Work-energy theorem statement: The work between the two positions is always equal to the change in kinetic energy between these positions. This is known as the work energy Theorem. $W=K_{f}-K_{i}$ $W=\Delta K$ Derivation of the Work-energy theorem: According to the equation of motion: $v^{2}_{B}=v^{2}_{A}-2as $ $2as=v^{2}_{B}-v^{2}_{A}$ $2mas=m(v^{2}_{B}-v^{2}_{A})$ $mas=\frac{m}{2} (v^{2}_{B}-v^{2}_{A})$ $Fs=\frac{1}{2}mv^{2}_{B}-\frac{1}{2}mv^{2}_{A} \qquad (\because F=ma)$ $W=\frac{1}{2}mv^{2}_{B}-\frac{1}{2}mv^{2}_{A} \qquad (\because W=Fs)$ $W=K_{f}-K_{i}$ Where $K_{f}$= Final Kinetic Energy at position $B$ $K_{i}$= Initial Kinetic Energy at position $A$ $W=\Delta K$ Alternative Method (Integration Method): We know that the work done by force on a particle from position $A$ to position $B$ is- $W=\int F ds$ $W=\int (ma)ds \qquad (\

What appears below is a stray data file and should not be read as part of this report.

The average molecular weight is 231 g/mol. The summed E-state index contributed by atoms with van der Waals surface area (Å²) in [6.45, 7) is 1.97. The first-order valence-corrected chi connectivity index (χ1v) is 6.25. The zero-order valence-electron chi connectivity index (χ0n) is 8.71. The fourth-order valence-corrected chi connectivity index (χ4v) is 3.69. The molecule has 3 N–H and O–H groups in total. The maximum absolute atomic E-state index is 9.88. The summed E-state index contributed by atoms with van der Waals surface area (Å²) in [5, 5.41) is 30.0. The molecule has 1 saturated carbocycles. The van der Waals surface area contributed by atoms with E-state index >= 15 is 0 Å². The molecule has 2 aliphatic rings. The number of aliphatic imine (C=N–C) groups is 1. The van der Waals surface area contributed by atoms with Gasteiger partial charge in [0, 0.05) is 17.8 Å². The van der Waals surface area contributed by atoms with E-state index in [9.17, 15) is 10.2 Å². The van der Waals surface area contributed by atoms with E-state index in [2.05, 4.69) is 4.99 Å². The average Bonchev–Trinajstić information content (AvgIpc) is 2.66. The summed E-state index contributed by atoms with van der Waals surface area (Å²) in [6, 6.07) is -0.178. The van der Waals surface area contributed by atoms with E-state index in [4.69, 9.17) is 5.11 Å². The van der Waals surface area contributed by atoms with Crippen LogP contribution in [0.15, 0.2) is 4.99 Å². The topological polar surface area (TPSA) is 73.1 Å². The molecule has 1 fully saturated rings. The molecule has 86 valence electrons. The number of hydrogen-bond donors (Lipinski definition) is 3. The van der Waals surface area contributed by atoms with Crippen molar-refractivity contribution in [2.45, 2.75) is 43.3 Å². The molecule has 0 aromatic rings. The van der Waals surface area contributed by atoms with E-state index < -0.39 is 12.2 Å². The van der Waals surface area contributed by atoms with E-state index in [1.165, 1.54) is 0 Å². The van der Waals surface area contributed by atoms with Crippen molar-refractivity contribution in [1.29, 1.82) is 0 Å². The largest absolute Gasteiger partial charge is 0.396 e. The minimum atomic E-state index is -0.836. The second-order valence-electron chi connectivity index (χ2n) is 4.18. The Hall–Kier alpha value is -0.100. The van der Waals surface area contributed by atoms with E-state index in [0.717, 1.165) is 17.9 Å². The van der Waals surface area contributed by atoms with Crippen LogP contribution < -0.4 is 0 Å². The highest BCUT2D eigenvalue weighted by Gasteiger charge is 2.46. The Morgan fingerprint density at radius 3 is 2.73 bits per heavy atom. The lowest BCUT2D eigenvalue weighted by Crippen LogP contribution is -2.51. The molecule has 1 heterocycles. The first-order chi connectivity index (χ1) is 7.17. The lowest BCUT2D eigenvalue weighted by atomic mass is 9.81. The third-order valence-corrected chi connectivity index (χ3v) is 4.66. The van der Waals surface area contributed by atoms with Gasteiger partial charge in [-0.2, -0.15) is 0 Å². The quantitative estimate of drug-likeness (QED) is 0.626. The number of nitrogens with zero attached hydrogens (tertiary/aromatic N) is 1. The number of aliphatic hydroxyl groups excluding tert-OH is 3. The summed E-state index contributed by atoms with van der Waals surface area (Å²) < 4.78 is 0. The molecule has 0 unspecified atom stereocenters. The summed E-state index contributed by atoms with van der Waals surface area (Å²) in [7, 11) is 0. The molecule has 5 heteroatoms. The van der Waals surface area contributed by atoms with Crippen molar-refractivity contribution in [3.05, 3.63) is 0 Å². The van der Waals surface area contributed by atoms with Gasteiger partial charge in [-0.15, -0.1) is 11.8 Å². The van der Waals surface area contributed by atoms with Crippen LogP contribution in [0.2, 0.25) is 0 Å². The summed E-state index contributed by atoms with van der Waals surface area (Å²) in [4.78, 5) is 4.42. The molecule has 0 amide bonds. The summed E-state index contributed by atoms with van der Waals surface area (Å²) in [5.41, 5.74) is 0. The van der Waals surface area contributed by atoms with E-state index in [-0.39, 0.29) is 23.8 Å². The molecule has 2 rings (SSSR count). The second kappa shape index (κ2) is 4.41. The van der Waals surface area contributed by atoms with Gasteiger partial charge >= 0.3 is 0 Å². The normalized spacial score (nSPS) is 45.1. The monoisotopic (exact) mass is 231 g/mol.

(The Advance Learning Institute of Physics and Technology)